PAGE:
Once skills have been identified, it’s time to choose an expert to teach them. Finding the right program or leadership coach to work with is a challenge; “needle in a haystack” isn’t really an exaggeration when you consider the thousands of mentors and coaches of all levels of effectiveness. The person must have proven expertise in exactly the skill in question; have a personal ‘click’ with the employee; and be available according to the schedule of the client.
The optimal method to implement talent development programs is by offering one-on-one, customized courses. Each candidate has a unique range of skill requirements, and they can’t be efficiently acquired in a group setting. This may demand more resources, but why take the risk of squandering the chance to adequately train your best people? The wrong type of program not only wastes L&D resources, it also wastes employee and company time – all with next-to-no impact. One-on-one development is now scalable, creating the perfect opportunity for developing different talent pools for your various long-term needs.
Why Prioritizing Talent Development Is Essential to Business
Connecting talent development to business objectives pays off in so many ways. According to McKinsey, companies that rapidly assign high performers to critical strategic areas were 2.2 times more likely to outperform their slower competitors.
Ensuring a competitive strategy for top talent retention reduces turnover. There are many reasons why employees quit, and one of them is a lack of personal development opportunities, as cited by 80% of Millennials and Gen-Z’s.
Future-proofing your organization, and enabling succession planning, benefits from building talent. In the third quarter of 2020, 30 million Baby Boomers retired; this trend is seen by some as a pending crisis. As leaders retire or leave, it’s essential to have a succession plan and the needed L&D programs in place to easily fill those positions with current employees.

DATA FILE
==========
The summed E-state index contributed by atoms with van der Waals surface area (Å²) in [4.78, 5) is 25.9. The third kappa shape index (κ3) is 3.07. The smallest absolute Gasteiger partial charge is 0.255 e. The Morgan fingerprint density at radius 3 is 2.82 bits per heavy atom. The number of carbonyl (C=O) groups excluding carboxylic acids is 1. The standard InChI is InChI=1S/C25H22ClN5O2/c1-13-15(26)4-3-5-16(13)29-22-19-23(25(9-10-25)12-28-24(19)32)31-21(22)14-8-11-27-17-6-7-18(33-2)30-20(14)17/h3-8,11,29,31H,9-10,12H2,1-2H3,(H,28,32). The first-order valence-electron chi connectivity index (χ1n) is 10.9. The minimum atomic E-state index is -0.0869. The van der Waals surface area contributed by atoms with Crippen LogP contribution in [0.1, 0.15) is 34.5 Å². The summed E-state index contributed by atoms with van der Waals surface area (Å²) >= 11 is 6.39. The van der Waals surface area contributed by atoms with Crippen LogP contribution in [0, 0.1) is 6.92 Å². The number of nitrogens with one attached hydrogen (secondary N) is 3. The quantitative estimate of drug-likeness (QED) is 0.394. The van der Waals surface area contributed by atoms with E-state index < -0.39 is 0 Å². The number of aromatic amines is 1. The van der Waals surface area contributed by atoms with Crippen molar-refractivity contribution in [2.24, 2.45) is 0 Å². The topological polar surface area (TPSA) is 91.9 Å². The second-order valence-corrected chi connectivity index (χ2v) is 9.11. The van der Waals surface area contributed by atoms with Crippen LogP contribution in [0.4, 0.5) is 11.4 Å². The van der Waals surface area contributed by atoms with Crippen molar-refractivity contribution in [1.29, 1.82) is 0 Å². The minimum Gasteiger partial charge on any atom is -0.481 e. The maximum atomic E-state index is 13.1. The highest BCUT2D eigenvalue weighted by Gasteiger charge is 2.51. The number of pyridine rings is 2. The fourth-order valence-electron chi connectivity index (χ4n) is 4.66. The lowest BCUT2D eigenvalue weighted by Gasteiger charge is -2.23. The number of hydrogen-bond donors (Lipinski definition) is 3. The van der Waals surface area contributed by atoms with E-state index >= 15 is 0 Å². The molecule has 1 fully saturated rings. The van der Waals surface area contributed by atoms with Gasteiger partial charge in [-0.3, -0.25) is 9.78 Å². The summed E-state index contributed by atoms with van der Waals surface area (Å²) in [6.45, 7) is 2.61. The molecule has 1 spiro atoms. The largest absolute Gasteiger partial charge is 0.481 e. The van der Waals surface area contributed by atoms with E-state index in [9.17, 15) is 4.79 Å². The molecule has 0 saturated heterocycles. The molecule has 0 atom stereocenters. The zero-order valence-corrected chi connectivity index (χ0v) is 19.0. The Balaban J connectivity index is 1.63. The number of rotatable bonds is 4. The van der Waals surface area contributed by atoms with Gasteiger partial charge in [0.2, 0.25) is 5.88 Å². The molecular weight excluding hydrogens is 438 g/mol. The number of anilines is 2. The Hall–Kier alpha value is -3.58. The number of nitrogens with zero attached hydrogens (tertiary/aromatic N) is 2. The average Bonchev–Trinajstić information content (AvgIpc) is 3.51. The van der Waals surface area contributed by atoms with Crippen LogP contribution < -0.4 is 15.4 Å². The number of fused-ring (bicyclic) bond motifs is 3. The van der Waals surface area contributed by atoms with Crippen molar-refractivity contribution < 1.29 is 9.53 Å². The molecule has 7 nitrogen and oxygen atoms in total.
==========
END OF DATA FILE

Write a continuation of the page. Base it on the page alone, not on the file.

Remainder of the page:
Recruitment improves when talented job seekers realize the opportunity for professional development in a firm with related programs. According to this McKinsey study, companies with effective talent management practices show superior performance when it comes to attracting the skills required for the implementation of strategy.
3 Ways to Improve Talent Development at Your Organization
Whether you are about to implement a new program, or want to optimize one that is currently running, these are some tips for getting the most out of your talented workers:
- Invite employees at all levels to get involved in the talent development program. Motivate executives to advocate and get organizational cooperation for the program; ensure that mid-level managers support the initiative; and promote the program to employees as a means for both personal and professional development.
- Focus more on soft skills, including communication and collaboration, to develop a more empathetic, collaborative workplace. This fits with a growth mindset, characterized by inclusivity and the encouragement of individual initiative.
- Establish a culture that rewards continuous skill development and fosters the value of perpetual learning. This again is a characteristic of growth mindset companies, where the attainment of additional skills is limited only by lack of opportunity.
Where Talent Development Meets Technology
GrowthSpace uses an AI-based L&D platform that answers critical needs for any organization in search of a high performance talent development program. Its technology enables smart matching between coaches and mentors with proven expertise in teaching the exact skills in question. GrowthSpace also specializes in sprint-based L&D programs that get employee skills up to grade in minimum time. Talk to the talent at GrowthSpace today to get on the right training track.